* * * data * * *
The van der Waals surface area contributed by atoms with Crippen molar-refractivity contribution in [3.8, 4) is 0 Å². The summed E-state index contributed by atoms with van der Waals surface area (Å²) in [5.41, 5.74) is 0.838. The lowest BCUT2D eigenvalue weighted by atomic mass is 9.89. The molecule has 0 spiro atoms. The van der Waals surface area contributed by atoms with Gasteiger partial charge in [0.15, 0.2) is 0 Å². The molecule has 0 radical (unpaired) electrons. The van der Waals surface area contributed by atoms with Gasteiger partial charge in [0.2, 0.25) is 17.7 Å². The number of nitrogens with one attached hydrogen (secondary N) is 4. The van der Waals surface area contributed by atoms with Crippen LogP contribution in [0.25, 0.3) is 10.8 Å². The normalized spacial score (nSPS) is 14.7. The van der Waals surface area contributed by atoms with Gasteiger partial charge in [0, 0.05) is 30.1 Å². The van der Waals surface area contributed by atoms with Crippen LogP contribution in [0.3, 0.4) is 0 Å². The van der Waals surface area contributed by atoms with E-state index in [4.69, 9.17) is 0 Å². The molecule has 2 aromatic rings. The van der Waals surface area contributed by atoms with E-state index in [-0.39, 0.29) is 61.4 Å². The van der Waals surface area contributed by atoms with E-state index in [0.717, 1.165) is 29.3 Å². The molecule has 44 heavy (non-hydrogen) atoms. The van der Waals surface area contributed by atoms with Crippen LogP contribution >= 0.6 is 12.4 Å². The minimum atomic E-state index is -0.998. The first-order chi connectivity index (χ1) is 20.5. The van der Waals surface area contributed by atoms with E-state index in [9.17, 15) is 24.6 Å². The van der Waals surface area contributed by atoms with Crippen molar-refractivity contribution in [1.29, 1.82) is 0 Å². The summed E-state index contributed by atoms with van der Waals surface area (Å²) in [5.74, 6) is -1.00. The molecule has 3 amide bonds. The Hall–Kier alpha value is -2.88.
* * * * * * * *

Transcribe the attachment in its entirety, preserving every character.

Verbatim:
The van der Waals surface area contributed by atoms with Crippen molar-refractivity contribution in [3.8, 4) is 0 Å². The summed E-state index contributed by atoms with van der Waals surface area (Å²) in [5.41, 5.74) is 0.838. The lowest BCUT2D eigenvalue weighted by atomic mass is 9.89. The molecule has 0 spiro atoms. The van der Waals surface area contributed by atoms with Gasteiger partial charge in [0.15, 0.2) is 0 Å². The molecule has 0 radical (unpaired) electrons. The van der Waals surface area contributed by atoms with Gasteiger partial charge in [0.2, 0.25) is 17.7 Å². The number of nitrogens with one attached hydrogen (secondary N) is 4. The van der Waals surface area contributed by atoms with Crippen LogP contribution in [0.25, 0.3) is 10.8 Å². The normalized spacial score (nSPS) is 14.7. The van der Waals surface area contributed by atoms with Gasteiger partial charge in [0, 0.05) is 30.1 Å². The van der Waals surface area contributed by atoms with Crippen LogP contribution in [0.3, 0.4) is 0 Å². The van der Waals surface area contributed by atoms with E-state index in [4.69, 9.17) is 0 Å². The molecule has 2 aromatic rings. The van der Waals surface area contributed by atoms with E-state index in [-0.39, 0.29) is 61.4 Å². The van der Waals surface area contributed by atoms with E-state index in [0.717, 1.165) is 29.3 Å². The molecule has 44 heavy (non-hydrogen) atoms. The van der Waals surface area contributed by atoms with Crippen LogP contribution >= 0.6 is 12.4 Å². The minimum atomic E-state index is -0.998. The first-order chi connectivity index (χ1) is 20.5. The van der Waals surface area contributed by atoms with E-state index in [9.17, 15) is 24.6 Å². The van der Waals surface area contributed by atoms with Crippen molar-refractivity contribution in [1.29, 1.82) is 0 Å². The summed E-state index contributed by atoms with van der Waals surface area (Å²) in [5.74, 6) is -1.00. The molecule has 3 amide bonds. The Hall–Kier alpha value is -2.88.